• Is there a damage assessment protocol that can communicate information about the amount of damage to buildings, and safety and environmental considerations, as well as initiate the claims procedure?
  • Does this protocol or plan provide for securing inaccessible and damaged sites?
  • Have emergency accounting and reporting procedures been established to accurately measure and track the extent of property and financial losses?
  • Has staff been informed not to enter into any contract or to allow recovery services to be performed without first contacting the county’s insurance carrier or third-party administrator?
  • Is there a plan in place to allow effective communication with employees, customers, key vendors, the media, public officials and the general public?
  • As county employees report in, is an established process to identify where that employee can be located, and a means of communication established?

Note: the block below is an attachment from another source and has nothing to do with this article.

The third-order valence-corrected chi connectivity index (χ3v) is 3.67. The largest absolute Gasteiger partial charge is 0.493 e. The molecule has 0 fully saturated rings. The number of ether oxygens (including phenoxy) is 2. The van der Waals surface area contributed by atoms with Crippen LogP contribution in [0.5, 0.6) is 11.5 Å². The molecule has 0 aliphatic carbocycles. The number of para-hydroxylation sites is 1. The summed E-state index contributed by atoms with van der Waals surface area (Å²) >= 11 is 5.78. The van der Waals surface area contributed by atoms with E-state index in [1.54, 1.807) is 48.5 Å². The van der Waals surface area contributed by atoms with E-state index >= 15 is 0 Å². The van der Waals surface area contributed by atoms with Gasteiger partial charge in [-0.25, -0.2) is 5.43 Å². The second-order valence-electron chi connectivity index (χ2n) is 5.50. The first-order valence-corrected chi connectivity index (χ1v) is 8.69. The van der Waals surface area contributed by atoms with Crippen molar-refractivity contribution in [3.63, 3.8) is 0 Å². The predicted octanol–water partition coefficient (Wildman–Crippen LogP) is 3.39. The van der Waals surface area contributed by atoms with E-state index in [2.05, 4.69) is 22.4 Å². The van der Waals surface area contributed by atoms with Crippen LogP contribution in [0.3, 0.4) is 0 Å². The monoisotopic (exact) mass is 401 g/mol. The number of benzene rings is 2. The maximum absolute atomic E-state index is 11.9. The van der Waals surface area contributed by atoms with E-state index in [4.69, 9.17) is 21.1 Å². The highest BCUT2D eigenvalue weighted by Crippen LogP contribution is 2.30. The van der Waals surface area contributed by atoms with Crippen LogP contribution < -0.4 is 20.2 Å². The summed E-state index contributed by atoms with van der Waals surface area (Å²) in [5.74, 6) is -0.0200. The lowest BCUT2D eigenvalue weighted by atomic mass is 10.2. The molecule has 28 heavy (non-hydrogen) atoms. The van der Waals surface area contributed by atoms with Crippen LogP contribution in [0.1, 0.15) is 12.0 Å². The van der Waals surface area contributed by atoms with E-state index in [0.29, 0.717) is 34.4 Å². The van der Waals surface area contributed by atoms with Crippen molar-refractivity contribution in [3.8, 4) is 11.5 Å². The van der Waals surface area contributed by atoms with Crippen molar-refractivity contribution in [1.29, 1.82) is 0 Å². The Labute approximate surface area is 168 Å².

• Is there a plan for providing assistance to employees and their families? Can transportation be provided to accelerate a return to work?

 

Based on proximity to the coast, certain local governments have a higher risk of exposure to severe wind and flood damage. Risk computer modeling can be used to analyze and quantify building risk impact.

Hurricane season continues until November. Even if your organization has been spared the effects of hurricanes in the past, it is wise to prepare for the 2011 season. Although no one can predict when, where and with what intensity a weather-related incident will strike, organizations can protect and preserve their people, facilities and operations best by being prepared for the worst.

You may not be able to control the weather. But you can control the impact it has on your organization and the services you provide to citizens.